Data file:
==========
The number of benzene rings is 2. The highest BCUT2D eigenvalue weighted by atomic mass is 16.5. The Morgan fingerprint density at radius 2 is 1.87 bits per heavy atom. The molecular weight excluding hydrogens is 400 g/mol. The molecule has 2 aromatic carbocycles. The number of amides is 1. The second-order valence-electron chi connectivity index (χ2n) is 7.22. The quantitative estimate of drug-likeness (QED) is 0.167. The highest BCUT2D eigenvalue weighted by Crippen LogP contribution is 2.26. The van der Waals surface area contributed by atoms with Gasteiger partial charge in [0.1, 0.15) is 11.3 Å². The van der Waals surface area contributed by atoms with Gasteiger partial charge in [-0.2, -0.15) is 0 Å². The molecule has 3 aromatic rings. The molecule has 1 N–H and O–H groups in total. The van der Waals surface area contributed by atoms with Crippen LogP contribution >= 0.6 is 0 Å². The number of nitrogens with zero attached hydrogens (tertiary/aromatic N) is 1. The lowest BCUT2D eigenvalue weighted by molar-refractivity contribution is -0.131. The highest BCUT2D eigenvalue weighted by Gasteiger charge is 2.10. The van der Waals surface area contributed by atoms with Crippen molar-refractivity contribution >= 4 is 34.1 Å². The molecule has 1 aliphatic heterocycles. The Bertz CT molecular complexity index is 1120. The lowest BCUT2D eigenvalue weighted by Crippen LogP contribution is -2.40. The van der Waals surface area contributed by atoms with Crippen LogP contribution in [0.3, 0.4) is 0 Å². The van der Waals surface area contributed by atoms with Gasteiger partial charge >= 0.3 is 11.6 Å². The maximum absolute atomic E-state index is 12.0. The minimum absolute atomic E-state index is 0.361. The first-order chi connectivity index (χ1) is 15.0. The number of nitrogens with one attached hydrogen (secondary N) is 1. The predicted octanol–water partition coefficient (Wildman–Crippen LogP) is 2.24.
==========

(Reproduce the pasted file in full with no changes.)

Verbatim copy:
The number of benzene rings is 2. The highest BCUT2D eigenvalue weighted by atomic mass is 16.5. The Morgan fingerprint density at radius 2 is 1.87 bits per heavy atom. The molecular weight excluding hydrogens is 400 g/mol. The molecule has 2 aromatic carbocycles. The number of amides is 1. The second-order valence-electron chi connectivity index (χ2n) is 7.22. The quantitative estimate of drug-likeness (QED) is 0.167. The highest BCUT2D eigenvalue weighted by Crippen LogP contribution is 2.26. The van der Waals surface area contributed by atoms with Gasteiger partial charge in [0.1, 0.15) is 11.3 Å². The van der Waals surface area contributed by atoms with Gasteiger partial charge in [-0.2, -0.15) is 0 Å². The molecule has 3 aromatic rings. The molecule has 1 N–H and O–H groups in total. The van der Waals surface area contributed by atoms with Crippen LogP contribution >= 0.6 is 0 Å². The number of nitrogens with zero attached hydrogens (tertiary/aromatic N) is 1. The lowest BCUT2D eigenvalue weighted by molar-refractivity contribution is -0.131. The highest BCUT2D eigenvalue weighted by Gasteiger charge is 2.10. The van der Waals surface area contributed by atoms with Crippen molar-refractivity contribution >= 4 is 34.1 Å². The molecule has 1 aliphatic heterocycles. The Bertz CT molecular complexity index is 1120. The lowest BCUT2D eigenvalue weighted by Crippen LogP contribution is -2.40. The van der Waals surface area contributed by atoms with Crippen LogP contribution in [0.3, 0.4) is 0 Å². The van der Waals surface area contributed by atoms with Gasteiger partial charge >= 0.3 is 11.6 Å². The maximum absolute atomic E-state index is 12.0. The minimum absolute atomic E-state index is 0.361. The first-order chi connectivity index (χ1) is 15.0. The number of nitrogens with one attached hydrogen (secondary N) is 1. The predicted octanol–water partition coefficient (Wildman–Crippen LogP) is 2.24.